Imagine you are sitting in your home enjoying some television when all of a sudden you see a group of policemen stroll down the street with a K-9 unit. This specialized drug hunter barks in the direction of your house indicating there may be illegal substances in your dwelling. The police have the right to break down the door and search your home because that may now be considered probable cause. The United States Supreme Court heard two cases back to back, Florida v. Jardines and Florida v. Harris, that will decide just that.
Apple recently acquired a patent that would disable an iPhone’s camera, recording ability and even put it into sleep mode. The patent characterizes its function as “forcing certain electronic devices to enter ‘sleep mode’ when entering a sensitive area”. There are certainly some benefits of this feature that would make life a little less annoying. Wouldn’t it be wonderful to never enjoy a film without the interruption of someone’s cell phone? College lectures would be silent of ringtones and it could even cut down on cheating. While these functions appear to be harmless and even beneficial, there are serious legal questions being raised that cause some to worry about other uses of the patent. What exactly is a sensitive area and who gets to determine this?
In a year-old lawsuit, former Seaside Heights resident Joseph Alfieri claimed three members of the Seaside Heights Police Department choked, kicked, and sprayed him with tear gas after allegedly entering his house without consent. The incident occurred in April of 2009 after Mr. Alfieri’s girlfriend, who was also arrested earlier that night, told the police that he had assaulted her. Upon the department’s release, Mr. Alfieri’s girlfriend returned to his residence and demanded her car keys. He refused and told her to come back the next day. The three officers, including the one who had arrested his girlfriend, later arrived and entered his home. Alfieri claimed facial lacerations and a wrist injury among the physical abuse he received as well as emotional distress. While the department is not admitting liability, Alfieri received $63,500 in the settlement.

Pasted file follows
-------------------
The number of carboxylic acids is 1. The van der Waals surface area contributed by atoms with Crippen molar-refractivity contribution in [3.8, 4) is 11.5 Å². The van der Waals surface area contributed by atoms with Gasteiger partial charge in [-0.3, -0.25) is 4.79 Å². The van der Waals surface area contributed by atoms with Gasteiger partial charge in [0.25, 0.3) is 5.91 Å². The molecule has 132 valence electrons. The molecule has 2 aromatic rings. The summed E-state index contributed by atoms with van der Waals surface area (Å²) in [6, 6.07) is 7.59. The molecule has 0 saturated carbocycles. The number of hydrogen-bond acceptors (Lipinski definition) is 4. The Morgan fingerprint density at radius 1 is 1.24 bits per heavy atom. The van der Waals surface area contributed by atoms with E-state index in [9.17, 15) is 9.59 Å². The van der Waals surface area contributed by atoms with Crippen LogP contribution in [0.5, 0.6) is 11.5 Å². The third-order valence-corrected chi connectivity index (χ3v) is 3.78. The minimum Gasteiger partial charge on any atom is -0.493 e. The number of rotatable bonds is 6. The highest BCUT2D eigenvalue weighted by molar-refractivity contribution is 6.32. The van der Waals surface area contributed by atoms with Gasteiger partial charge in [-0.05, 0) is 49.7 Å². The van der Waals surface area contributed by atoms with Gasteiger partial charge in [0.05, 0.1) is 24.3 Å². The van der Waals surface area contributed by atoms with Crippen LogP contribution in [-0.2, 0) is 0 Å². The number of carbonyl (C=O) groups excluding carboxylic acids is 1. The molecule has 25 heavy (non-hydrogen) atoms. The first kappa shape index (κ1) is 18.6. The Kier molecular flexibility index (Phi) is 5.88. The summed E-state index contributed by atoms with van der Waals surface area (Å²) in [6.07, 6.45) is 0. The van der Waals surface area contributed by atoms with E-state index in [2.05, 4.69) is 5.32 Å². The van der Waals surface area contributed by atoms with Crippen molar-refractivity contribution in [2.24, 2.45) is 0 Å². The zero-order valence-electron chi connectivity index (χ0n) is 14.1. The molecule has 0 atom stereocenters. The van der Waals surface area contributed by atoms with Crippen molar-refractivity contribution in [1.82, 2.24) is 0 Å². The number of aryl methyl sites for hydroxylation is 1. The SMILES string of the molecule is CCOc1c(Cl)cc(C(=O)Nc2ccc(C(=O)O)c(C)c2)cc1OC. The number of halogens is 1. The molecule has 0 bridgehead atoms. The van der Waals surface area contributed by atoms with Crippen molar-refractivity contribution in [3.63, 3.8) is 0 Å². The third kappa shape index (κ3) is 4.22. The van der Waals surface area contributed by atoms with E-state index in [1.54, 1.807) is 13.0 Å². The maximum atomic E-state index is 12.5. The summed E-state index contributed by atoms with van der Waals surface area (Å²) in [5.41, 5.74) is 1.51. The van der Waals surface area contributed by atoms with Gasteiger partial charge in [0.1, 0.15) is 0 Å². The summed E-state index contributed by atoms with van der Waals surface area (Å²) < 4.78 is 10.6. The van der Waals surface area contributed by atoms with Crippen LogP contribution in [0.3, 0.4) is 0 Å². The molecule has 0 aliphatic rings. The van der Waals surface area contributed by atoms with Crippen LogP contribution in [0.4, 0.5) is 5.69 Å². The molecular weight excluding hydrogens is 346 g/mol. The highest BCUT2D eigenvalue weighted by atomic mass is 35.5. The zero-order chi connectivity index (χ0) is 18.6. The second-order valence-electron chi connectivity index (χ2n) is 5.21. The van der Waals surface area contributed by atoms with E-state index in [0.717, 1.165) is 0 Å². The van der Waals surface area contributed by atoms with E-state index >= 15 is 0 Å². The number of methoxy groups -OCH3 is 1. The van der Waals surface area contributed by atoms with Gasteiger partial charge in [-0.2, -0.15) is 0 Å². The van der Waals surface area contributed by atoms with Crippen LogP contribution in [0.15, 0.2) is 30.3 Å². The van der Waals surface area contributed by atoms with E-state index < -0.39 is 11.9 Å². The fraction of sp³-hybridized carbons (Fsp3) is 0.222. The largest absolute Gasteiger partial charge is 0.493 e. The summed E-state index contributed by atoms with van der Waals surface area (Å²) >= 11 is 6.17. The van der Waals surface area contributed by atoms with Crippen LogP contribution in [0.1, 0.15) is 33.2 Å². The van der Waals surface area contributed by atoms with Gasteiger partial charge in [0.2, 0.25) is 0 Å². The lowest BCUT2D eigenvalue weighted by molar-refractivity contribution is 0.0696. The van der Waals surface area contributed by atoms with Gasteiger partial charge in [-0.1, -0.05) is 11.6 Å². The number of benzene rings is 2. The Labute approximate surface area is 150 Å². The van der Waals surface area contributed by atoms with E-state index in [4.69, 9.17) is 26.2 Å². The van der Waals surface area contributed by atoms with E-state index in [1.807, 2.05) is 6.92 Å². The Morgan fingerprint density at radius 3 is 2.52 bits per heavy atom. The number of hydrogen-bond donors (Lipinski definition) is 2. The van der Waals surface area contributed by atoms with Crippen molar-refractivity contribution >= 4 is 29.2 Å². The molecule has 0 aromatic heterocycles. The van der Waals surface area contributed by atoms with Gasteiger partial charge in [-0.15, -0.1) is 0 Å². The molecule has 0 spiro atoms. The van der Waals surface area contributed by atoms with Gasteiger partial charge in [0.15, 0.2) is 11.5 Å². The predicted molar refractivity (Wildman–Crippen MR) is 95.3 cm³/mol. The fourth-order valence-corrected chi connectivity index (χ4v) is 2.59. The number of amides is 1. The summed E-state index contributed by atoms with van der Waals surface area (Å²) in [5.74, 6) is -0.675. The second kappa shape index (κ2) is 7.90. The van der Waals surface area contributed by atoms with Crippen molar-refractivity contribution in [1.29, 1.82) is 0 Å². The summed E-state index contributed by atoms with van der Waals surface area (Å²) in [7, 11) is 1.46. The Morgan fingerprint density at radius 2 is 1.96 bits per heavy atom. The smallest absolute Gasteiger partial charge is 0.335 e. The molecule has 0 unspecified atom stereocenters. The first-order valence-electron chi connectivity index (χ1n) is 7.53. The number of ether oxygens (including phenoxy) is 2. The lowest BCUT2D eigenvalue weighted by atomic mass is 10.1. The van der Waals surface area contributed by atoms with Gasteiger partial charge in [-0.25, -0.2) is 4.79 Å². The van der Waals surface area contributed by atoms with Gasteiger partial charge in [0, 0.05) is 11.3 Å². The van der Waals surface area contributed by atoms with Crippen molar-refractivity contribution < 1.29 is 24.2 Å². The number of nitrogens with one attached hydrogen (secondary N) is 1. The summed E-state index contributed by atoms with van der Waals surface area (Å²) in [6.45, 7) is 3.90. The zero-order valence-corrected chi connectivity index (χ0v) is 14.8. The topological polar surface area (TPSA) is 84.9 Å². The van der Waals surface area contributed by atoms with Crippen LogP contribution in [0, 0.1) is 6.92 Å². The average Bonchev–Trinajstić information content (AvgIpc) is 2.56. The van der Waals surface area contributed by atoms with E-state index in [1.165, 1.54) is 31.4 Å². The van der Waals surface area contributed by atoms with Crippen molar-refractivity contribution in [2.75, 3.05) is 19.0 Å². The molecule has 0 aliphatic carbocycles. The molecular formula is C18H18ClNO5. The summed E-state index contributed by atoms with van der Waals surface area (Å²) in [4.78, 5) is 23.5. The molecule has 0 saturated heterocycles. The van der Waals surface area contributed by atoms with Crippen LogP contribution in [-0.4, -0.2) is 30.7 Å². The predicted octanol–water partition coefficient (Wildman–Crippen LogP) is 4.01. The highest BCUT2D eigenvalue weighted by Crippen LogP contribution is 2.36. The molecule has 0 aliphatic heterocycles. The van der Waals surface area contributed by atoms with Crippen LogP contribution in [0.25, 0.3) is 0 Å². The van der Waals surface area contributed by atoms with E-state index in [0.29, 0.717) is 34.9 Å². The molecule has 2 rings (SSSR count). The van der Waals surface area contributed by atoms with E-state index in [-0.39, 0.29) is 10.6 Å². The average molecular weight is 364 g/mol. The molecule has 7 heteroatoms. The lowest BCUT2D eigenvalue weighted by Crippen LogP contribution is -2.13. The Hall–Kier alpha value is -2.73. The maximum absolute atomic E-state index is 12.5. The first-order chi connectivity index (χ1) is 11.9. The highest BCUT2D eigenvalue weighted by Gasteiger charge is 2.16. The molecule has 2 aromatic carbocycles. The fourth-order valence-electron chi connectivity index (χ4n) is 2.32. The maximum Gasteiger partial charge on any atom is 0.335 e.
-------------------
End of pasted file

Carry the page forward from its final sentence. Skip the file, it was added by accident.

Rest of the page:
In Orlando, Florida, an Innovative Response to Improve Safety, or an IRIS Camera, stopped a crime in progress. This was also the first time that this camera system was used to intervene during the middle of the criminal activity. What crime? Was it Murder, rape, maybe terrorism, no it was someone thought to be smoking pot. The police officer viewing the activity assumed Joe Haywood and two other individuals were smoking Marijuana and dispatched an officer right away to stop the illegal activity. When a patrol car arrived on scene, the man with the alleged marijuana swallowed the substance. The officer then said he saw a marijuana leaf stuck on Haywood’s teeth. Haywood was arrested and the others were let go. He has retained an attorney and plans on suing the police department.